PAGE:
I spent all of my life (with the exception of the last 3 months or so) disliking bananas. I didn't like the texture. I didn't like the smell or the taste. I didn't even like banana-flavored candy.
I spent most of my life (with the exception of the last 5-6 years or so) disliking watermelon. I think I might have had a bad batch as a kid and just never tried it again. I don't remember.
I tried a bright yellow banana a little while ago. It didn't have any bruises on the surface and it was very firm. I liked it. I spent my life not eating bananas because I thought they all tasted alike. The subtle difference in the firm, bright yellow ones won me over.
I started dousing my watermelon with fresh squeezed lemon juice a little while ago. I didn't add sugar either! It turned my learned like into an absolute adore.
The moral of the fruit lesson (for me) is that life can be delicious and enjoyable when I learn to tweak the things I think or know I don't like to make them into things I might love.
My previous inclination when the “world” tried to make me do anything was to crumble and fall. I would cower and then I would feel a surge of both inspiration and power and I would come out fighting….or at least ready myself for one. I understand this process. It’s previous programming. It’s not instinct. It’s learned behavior. It was a coping mechanism. The thing about coping mechanisms is that we trick ourselves into believing that they’re still applicable in our normal day to day. Knee-jerk reactions are a signal that I’m not existing in the now. Is the reaction even appropriate in the current situation? I don’t even think about it so I don’t question. I don’t choose. I give my power over to the past. I screw my face up when I realize that this is what my day-to-day experience has been. Knowing is both a gift and a curse.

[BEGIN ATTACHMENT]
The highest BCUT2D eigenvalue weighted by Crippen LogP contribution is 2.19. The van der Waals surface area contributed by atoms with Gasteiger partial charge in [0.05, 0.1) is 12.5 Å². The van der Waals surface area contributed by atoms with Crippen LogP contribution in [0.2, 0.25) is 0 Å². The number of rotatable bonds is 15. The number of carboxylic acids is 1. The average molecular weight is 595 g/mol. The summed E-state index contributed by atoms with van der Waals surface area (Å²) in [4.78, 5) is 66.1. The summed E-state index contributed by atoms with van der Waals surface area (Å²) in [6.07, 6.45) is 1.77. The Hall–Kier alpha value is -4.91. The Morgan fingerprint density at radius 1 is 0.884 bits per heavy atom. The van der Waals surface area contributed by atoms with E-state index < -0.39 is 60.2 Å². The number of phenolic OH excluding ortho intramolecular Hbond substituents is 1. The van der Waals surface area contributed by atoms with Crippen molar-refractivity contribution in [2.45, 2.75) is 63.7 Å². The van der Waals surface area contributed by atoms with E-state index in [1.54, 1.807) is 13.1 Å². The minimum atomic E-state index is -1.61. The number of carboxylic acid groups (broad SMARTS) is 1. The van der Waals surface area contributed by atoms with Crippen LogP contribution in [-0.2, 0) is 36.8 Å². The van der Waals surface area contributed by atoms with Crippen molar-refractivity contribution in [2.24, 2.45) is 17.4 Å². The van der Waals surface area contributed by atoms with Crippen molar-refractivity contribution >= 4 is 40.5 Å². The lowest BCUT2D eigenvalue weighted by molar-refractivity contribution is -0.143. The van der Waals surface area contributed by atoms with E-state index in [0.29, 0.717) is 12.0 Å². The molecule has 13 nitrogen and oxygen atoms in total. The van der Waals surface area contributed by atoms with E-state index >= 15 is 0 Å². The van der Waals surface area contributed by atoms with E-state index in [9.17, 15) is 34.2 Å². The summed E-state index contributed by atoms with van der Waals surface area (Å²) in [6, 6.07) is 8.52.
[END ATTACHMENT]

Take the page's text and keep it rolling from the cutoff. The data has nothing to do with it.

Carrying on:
I saw a sign that read “Change fear of the unknown into curiosity”. How empowering is that? Completely!
Carolyn Malachi combines straight-ahead Jazz, Hip Hop, Spoken Word, and lots of imagination. The independent, Grammy nominated artist and great-granddaughter of Jazz pianist John Malachi counts Yasiin Bey (formerly Mos Def), Radiohead, and Sarah Vaughan among her greatest influences. Says the Huffington Post of Carolyn Malachi’s ‘Onward and Upward’ approach to music, “She’s not waiting for some moment in the future.” Malachi promotes education through partnerships with the School Fund, U.S. Chamber of Commerce, FIAT and the Recording Academy. In 2013, Carolyn Malachi - the artist whom MTV calls “one of five R&B artists to obsess over this spring” - has released a new album, GOLD.
*courtesy of Carolyn Malachi's Facebook fan page
I'm Ellen Gee. When I'm honest, we learn things. When I'm not, we learn things too.
Capturing the Past